Los Angeleses in the Archive

The inaugural issue of the online relaunch of SCI-Arc’s journal Offramp, “New Losangelesisms,” includes a selection of visions of Los Angeles presented at lectures from 1974 to 2013:

Urban Odyssey On Local TV compiles three broadcasts about a one week urban exploration camping trip in student-built tents at various locations around the city. While the KABC reporters are frivolous, the KCAL interview is more engaged, as is the KTLA report.

When the SCI-Arc audience interrogates Rayner Banham (March 26, 1976) about Los Angeles’s ecologies, and he responds with a discussion of the development and planning of the infrastructural layering of Los Angeles’s Downtown buildings, freeways system, and pedestrian habits.

Ed Soja (February 5, 1997) frames Los Angeles as an image of American cities as a whole, and proposes the concept of “Third Space,” an alternative critical spatial awareness in which everything social, historical, imagined, experienced, and spatial comes together.

The Beyond Sprawl Symposium (March 23, 2002) discusses the issues of sprawl and density as they relate to affordability. They call for a comprehensive analysis of transit, zoning and population in Southern California, and discuss the general plan for Los Angeles that lays out a macro-scale framework.

The Make It New Downtown Symposium (September 16, 2002) discusses Los Angeles and the culture that defines the city, contrasting “revitalization” as it is understood by architects and as it is understood by communities. The group talks about the availability of open, “fill-in” space in downtown Los Angeles, and the importance of a reliable public transit system. They conclude with a discussion of the experimental work of SCI-Arc students, stressing the importance in continuing a passionate pursuit of the art.

Eric Owen Moss, Los Angeles we have only just begun (April 12, 2004), talks about redevelopment plans for Grand Street and SCI-Arc, and defines SCI-Arc’s principles, belief systems, and ongoing influence in redefining its neighborhood and Downtown Los Angeles.

The SCI-Arc’s Future Initiatives program hosts Other new urbanisms (November 14, 2009) on the possibilities and pitfalls of innovative and contemporary approaches to city making. The panelists discuss their recent L.A. River competition entries which map local conditions to generate design elements, trying to predict the future.

At the Cleantech Corridor Competition Symposium (October 9, 2010), Antonio Villaraigosa outlines his administration’s sustainable policy initiatives, and encourages continued input, especially from students, to refine them. A brief award ceremony acknowledges the Cleantech Corridor competition’s student and professional winners. The professional entrants describe their entries. The jury discusses Los Angeles’s infrastructure, the shifting political atmosphere and how public support is integral for creating positive change.

Tom Gilmore (February 13, 2013) characterizes cities as civilization’s repositories of information, and discusses various cities around the world in terms of being ascendant, declining, bi-polar, and faux, while stressing that cities evolve constantly and they evolve incrementally. He describes the shock of arriving in Los Angeles, and being particularly astonished by the downtown as a place with little relevance to anyone’s work, and no evening or weekend life.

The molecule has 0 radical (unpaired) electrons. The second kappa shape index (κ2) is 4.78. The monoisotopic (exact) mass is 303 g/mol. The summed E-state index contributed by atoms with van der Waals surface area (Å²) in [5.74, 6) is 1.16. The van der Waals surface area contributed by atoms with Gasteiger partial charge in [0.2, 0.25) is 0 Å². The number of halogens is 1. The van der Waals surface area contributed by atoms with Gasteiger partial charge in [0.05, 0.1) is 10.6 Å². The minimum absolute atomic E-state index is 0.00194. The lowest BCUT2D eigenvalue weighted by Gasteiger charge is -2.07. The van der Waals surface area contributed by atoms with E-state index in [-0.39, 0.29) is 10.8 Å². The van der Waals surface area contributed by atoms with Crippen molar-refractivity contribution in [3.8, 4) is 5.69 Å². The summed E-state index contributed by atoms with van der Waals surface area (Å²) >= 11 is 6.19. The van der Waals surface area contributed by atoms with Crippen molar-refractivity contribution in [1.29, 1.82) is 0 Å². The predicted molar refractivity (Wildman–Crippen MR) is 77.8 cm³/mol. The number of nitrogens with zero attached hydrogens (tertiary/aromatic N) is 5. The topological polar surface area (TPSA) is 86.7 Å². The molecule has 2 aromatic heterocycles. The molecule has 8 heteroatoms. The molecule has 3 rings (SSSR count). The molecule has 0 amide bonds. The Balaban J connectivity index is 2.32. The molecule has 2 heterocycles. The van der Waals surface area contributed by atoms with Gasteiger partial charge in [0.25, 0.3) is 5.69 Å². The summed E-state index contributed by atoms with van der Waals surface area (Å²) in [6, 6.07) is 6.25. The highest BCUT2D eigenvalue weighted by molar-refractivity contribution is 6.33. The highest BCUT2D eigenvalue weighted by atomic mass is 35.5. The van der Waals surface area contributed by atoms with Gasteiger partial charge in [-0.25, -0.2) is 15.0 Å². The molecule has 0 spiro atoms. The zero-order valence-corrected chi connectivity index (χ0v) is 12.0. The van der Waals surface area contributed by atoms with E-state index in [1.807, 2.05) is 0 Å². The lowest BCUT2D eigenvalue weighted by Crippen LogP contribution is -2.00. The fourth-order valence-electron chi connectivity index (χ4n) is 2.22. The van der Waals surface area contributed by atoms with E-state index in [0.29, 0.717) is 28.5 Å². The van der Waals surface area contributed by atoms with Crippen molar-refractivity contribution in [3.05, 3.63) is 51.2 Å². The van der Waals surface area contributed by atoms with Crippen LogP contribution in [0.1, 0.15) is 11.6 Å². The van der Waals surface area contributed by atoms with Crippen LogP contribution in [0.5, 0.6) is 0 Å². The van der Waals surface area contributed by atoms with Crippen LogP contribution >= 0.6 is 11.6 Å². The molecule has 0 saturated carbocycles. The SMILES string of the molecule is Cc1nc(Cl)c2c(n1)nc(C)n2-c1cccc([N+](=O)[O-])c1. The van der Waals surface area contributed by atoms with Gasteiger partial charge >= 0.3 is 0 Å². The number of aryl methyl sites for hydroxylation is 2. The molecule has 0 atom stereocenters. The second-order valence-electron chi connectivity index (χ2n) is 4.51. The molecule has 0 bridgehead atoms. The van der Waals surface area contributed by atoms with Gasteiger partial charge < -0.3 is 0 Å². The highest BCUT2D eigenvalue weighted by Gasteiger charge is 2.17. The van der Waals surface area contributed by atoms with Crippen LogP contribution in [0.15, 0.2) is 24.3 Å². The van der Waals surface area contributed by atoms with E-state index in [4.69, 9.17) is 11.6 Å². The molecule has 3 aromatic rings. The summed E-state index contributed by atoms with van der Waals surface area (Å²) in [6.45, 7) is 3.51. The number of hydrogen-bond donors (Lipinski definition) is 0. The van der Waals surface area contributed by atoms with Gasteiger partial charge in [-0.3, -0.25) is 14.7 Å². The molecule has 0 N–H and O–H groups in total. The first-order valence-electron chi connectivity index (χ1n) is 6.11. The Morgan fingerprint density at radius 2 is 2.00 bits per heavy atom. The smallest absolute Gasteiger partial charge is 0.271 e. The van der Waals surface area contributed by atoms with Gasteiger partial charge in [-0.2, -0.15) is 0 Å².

Clips

Urban Odyssey On Local TV Part One

This video contains three broadcasts about the SCI-Arc Urban Odyssey program, a one week urban camping trip in student-built tents at various locations around the city. In the first segment, the hosts of KABC-TV's "A.M. Los Angeles" morning show poke fun of the students and ask if they'd like to remove all buildings and replace them with a tent city. Those interviewed respond that their interest is in taking advantage and connecting with the city in a new way and to work within its context rather than continue a push toward the boundaries of the urban area. Adhe Lathi and student Bambi Moise are interviewed more sympathetically on KCAL-TV's "The Morning Show." The last clip is a brief report on the project by reporter Dick Garton for the KTLA-TV evening news.

Reyner Banham Myths Meanings And Forms Of Twentieth Century Architecture Part One

September 11, 2014 |
After presenting a short movie of “the end of the megastructure dream,” Banham describes his lecture as a discussion of another dream, the modernist dream, developed in the 1920s, of an architecture in step with technology, “whose wreckage is still with us.” He quotes a passage from Colin Rowe’s preface to the 1975 Five Architects catalog, which characterizes Banham’s approach as “a repudiation of modern architecture’s form and an endorsement of what the modern movement, theoretically, was supposed to be.” Banham characterizes his talk as a response to Rowe. Banham discusses buildings from the mid-1920s like Ernst May’s low-cost housing in Frankfurt which gave some validity to the myth that buildings in a modernist style were economical to build. He discusses Le Corbusier's “dream world of engineering,” and how he interpreted mass produced products from pipes to ocean liners as perfect solutions to specific needs, created not by a designer but self-created by "the law of mechanical selection." Banham explores the contradiction in Corbusier’s praise of engineering over design, with his preference for specific shapes and forms, by comparing Corbusier’s discussion of mass-produced automobiles and Corbusier’s houses through his 1935 Weekend House. He begins to discuss the influence of Gropius on the second generation of modernist architects when the tape ends.